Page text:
3 Pieces of Handy Gear to Unlock a Better Audio Workflow

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  • September 14, 2016
presonus faderport

It would be easy to wax lyrical about incredible vibe machines that populate the world’s favourite studios. Yet, the pieces that grease the wheel and keep a recording studio functional are sometimes inexpensive and nondescript. It’s high time that some light was shed on some of these quiet achievers, without whose presence, day-to-day studio operations would be much more difficult.

We take a look at three pieces of inexpensive and nondescript gear that are useful in a modern studio for unlocking a clean and efficient audio workflow.

presonus monitor station

Monitor Controller

Most audio interfaces come with enough I/O to control monitors and audio inputs in one unit. While this kind of setup can be sufficient for solo artists working in home-based project studios, recording more players simultaneously in professional environment will most likely require additional signal path routing.

Enter the humble monitor controller. Sure, not the sexiest piece of gear, yet increasing in stature in the increasingly prevalent world of DAW based studios, sans expensive and high maintenance large format consoles. Models like the Presonus Monitor Station provide flexible routing for monitoring purposes in the control room and the live space.

For a sensibly priced unit, it offers the listening options you would expect in a professional setup – up to three independent stereo outputs at the push of a button, two independent stereo inputs for setting up a cue mix, four headphone outs with independent volume control and a handy auxiliary input for seamless referencing.

presonus faderport

Control Surface

Control surfaces scratch that vital itch for tactile DAW control. Working a session entirely in the box can be frustrating at times, particularly those accustomed to performing on a mixing console. Control surfaces are designed to allow the user to work within the DAW environment intuitively, with seamless interaction between physical movements and digital commands, with essentially the same format as a traditional mixing console.

Control surfaces can come in many sizes, but one of their uppermost virtues is the ability to squeeze the maximum amount of options into a miniature footprint. Few control surfaces can rival the Presonus Faderport’s commitment to minimising real estate, for it only has one fader.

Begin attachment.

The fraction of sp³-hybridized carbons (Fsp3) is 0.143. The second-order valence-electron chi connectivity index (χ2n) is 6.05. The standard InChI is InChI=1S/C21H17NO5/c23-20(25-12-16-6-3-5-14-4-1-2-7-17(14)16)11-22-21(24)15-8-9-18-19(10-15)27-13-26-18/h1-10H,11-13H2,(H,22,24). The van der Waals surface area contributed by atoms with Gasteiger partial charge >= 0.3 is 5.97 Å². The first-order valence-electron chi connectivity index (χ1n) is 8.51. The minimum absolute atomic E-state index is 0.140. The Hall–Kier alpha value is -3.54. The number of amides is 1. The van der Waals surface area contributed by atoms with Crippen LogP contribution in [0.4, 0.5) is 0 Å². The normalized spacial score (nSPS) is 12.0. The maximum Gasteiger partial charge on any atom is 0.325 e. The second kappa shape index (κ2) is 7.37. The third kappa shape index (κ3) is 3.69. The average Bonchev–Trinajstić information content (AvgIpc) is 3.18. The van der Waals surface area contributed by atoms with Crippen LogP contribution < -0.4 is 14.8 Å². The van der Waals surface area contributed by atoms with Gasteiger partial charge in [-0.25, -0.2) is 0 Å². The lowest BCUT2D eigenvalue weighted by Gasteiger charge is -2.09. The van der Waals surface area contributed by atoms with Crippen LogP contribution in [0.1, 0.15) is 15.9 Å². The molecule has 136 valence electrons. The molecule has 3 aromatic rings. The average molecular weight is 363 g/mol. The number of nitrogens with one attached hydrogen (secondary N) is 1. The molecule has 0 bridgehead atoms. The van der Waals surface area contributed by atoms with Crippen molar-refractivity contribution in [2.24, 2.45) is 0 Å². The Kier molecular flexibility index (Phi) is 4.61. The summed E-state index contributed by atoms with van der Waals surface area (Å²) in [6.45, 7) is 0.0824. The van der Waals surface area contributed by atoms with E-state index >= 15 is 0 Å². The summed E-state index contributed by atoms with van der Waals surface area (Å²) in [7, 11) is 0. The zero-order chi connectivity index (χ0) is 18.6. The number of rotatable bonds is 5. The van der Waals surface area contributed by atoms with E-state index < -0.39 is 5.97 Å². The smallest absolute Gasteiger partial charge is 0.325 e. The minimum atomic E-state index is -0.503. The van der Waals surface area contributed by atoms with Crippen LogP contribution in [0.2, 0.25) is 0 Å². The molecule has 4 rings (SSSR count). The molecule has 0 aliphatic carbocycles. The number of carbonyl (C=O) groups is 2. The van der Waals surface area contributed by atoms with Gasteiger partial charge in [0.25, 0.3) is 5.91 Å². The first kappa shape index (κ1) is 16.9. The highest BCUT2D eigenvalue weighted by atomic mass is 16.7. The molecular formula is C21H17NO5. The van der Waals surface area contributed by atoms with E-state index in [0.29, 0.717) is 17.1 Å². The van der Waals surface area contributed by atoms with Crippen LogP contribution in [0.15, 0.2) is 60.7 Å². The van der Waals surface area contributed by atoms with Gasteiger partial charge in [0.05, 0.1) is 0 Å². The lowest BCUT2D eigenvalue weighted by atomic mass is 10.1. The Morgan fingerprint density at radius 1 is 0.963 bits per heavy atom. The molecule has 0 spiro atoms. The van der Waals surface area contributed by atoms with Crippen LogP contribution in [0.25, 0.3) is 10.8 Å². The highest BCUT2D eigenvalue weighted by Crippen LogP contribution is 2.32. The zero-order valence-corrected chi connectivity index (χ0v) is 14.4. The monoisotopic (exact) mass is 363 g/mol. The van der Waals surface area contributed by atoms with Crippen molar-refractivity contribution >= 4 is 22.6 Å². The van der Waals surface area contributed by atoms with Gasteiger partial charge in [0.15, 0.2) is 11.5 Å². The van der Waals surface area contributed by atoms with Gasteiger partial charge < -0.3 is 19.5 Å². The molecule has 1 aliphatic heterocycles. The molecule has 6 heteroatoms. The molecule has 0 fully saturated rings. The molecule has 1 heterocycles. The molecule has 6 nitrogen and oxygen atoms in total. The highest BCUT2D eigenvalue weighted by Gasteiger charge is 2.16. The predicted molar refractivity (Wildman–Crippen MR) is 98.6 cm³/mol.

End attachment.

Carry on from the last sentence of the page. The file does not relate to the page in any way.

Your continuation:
On first glance, you could perhaps be forgiven for thinking that having only one fader at your disposal could be a little limiting. That depends on how you use it. No, you obviously won’t be able to perform simultaneous fades of multiple channels or stems in opposite directions. It is though, a crucial step in terms of performing automation writes with real feel and musicality. Throw in mix/edit window switching buttons and the standard controls you would expect (mute, solo, pan) and it’s a seriously handy and portable unit.

L2A

Reamper

We’ve given you the rundown on reampers before, but it can stand repeating because it fits so perfectly into this category. The principle on which they work is simple, yet what they can achieve is very powerful indeed. Their sole purpose is to convert balanced line level signal into unbalanced guitar level signal. This makes it possible to multiply your sonic choices to suit your experimental bent (like re-recording a vocal take through a guitar amp, for example). It also grants you the option to re-purpose a chain of stompboxes for “outboard” effects.

You can satisfy your inner electronics nerd and build your own reamper like the DIYRE L2A (ridiculously cheap by the way), though an increasing array of manufacturers are releasing their own models, with some even incorporating reamp channels into their audio interfaces.

This is just a tiny list in a potential multitude of studio lifesavers that keep their presence low key. They are, however, designed to be incredibly efficient, transparent and useful in everyday studio practice. Making shrewd investments in the right pieces for the studio can have untold workflow benefits.

Our most recent session with Melbourne legends DARTS covering the classic Stone Roses track I Wanna Be Adored saw us using these bits and pieces all day!

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Dan Shaw is recording and mixing engineer at Enmore Audio. He also plays bass in Wells and Circle.

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